Strolling down MemoRay Lane
First off, my apologies to loyal Deal Flow readers for being somewhat M.I.A. on the blog. Among many, many things keeping me busy was an interesting two hour interview with software veteran and Kleiner Perkins Caufield & Byers partner Ray Lane on the lazy Friday before Memorial Day weekend. We were there to talk about a recent investment of Lane's that I'm writing about for BusinessWeek Online next week, and general goings-on in software land.
Lane is a refreshingly honest VC. Ask him a question and he'll tell you an answer. Towards the end of the interview, the conversation turned to Kleiner Perkins- a firm that's undergoing a lot of change in personnel as Deal Flow has chronicled here and here.
KPCB is deep into succession planning and it's high-time. According to Lane, he and famed venture capitalist John Doerr will likely only invest for another 10 years. Firm co-founder Brook Byers will probably be out sooner than that. Add to that the urgency from other famed venture capitalist Vinod Khosla going part-time and former partner Kevin Compton-- who according to Lane could have been the next Doerr-- deciding to leave the venture business and teach highschool. Just recently, Lane saw the first planning scenario that had him going part time. "At first I said, 'Wow that's kinda scary,'" he says, then reality set in that the scenario was several funds away.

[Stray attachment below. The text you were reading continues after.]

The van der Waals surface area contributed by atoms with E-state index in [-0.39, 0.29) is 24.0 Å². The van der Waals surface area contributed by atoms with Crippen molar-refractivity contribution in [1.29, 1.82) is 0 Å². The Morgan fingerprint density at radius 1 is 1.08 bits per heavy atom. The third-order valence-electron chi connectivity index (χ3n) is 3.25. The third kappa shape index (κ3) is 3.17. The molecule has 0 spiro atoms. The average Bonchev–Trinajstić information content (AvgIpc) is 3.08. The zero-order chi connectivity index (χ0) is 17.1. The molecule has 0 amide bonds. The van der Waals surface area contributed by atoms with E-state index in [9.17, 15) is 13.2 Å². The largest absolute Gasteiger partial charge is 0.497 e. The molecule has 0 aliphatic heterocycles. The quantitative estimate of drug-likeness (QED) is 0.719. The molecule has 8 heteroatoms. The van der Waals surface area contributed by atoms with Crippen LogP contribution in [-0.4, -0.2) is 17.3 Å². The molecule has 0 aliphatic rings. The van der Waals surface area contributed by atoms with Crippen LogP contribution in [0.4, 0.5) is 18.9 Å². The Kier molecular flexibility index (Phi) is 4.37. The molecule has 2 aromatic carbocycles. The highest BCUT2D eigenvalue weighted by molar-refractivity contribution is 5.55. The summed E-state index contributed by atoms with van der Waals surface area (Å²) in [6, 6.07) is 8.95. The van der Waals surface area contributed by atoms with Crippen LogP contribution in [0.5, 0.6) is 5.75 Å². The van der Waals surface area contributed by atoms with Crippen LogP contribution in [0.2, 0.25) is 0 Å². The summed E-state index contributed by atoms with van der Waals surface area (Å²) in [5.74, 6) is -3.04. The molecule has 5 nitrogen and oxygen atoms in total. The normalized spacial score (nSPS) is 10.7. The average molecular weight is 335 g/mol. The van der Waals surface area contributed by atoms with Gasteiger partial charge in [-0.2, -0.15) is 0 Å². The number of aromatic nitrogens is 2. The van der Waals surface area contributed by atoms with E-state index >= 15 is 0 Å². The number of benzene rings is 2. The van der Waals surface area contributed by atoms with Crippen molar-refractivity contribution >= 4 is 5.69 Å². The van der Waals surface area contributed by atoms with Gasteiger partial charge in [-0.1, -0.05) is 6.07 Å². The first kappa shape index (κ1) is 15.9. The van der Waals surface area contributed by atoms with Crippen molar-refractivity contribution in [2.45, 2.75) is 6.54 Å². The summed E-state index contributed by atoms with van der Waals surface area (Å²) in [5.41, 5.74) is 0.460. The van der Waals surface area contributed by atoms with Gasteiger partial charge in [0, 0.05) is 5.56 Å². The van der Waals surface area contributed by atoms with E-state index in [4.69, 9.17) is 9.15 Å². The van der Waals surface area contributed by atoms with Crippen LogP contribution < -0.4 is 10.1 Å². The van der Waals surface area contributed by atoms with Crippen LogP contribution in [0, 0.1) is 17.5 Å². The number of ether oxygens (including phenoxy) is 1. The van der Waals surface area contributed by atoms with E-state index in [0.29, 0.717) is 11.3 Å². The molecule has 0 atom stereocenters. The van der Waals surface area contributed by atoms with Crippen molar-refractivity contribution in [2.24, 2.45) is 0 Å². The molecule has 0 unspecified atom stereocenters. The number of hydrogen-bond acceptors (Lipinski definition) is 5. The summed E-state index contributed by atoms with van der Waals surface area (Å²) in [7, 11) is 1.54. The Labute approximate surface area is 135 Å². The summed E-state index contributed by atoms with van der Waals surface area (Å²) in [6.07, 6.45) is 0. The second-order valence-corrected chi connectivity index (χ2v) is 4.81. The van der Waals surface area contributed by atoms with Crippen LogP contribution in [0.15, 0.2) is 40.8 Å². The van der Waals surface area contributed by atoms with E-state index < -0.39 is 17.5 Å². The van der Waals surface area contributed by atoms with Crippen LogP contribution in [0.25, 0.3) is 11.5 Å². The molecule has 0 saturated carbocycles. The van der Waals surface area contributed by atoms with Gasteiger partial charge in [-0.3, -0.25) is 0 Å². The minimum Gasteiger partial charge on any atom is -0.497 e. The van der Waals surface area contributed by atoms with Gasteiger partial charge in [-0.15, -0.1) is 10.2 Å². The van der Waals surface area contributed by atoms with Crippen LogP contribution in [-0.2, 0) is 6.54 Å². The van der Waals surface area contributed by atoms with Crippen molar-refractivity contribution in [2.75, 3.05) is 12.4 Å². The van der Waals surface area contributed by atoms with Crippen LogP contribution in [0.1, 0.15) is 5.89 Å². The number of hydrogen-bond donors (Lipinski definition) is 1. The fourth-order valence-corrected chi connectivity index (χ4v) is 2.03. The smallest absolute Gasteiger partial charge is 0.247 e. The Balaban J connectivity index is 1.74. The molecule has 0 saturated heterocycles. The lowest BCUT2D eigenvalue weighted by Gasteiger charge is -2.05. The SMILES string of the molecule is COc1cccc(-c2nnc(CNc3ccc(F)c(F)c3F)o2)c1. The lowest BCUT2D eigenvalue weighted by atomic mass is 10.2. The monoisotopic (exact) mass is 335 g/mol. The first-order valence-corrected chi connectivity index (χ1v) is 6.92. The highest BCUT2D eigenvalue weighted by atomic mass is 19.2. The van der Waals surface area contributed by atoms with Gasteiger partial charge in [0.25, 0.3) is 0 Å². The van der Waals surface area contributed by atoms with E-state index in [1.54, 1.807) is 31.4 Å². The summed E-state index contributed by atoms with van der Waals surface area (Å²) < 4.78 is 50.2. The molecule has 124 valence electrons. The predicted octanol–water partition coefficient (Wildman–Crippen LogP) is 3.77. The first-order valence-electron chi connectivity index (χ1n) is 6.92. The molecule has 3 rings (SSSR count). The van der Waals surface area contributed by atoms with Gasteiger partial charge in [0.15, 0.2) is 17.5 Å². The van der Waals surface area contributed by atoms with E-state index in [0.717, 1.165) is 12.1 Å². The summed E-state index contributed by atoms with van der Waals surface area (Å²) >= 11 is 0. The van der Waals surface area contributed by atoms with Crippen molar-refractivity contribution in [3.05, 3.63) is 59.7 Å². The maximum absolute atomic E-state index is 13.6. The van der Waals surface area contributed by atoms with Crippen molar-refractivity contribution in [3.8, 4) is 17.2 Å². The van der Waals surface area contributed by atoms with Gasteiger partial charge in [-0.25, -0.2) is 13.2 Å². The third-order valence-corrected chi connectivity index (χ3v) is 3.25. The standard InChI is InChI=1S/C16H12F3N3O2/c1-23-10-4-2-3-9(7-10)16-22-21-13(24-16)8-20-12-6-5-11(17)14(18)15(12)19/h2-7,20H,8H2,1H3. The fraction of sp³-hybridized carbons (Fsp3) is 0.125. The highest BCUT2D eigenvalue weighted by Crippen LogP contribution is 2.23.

So what does KP look like five years from now? In terms of personnel, says Lane: “John and I will be here and very active. Brooke will have transferred over to Dana (Mead), Beth (Seidenberg) and Joe (Lacob). Matt (Murphy) and Aileen (Lee) will be partners. Bill (Joy) and Randy (Komisar) will be hitting their stride. Russ (Siegelman) and Ted (Schlein) will be the senior guys of the firm.” A few more additions will be made soon too, he says.
But despite such transition, he expects the firm won’t be much different. KP is a very institutionalized firm, and all these newer entrants are being trained in the KP way, Lane says. Still, with acts like Sun Microsystems, Genentech and Google to follow, pressure will mount for the new entrants to prove they’re KP-stock as the plan Lane describes plays out.
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As the economic and business and consumer and global and financial environments are evolving quite rapidly and likely to be very, very different five years from now, the suggestion that he expects "the firm won’t be much different" is a *sure* recipe for disaster. I suspect that he was being quite disingenuous by suggesting that KP (and the entire venture capital sector, for that matter) won't be radically different five years hence.
Any such "business as usual" claim should be viewed with great skepticism.
On the other hand, as I've heard in Washington on more than one occasion, we (including journalists) should be very careful to distinguish "public pronouncements" from "private intentions."
-- Jack Krupansky
Posted by: Jack Krupansky at June 14, 2005 03:15 PM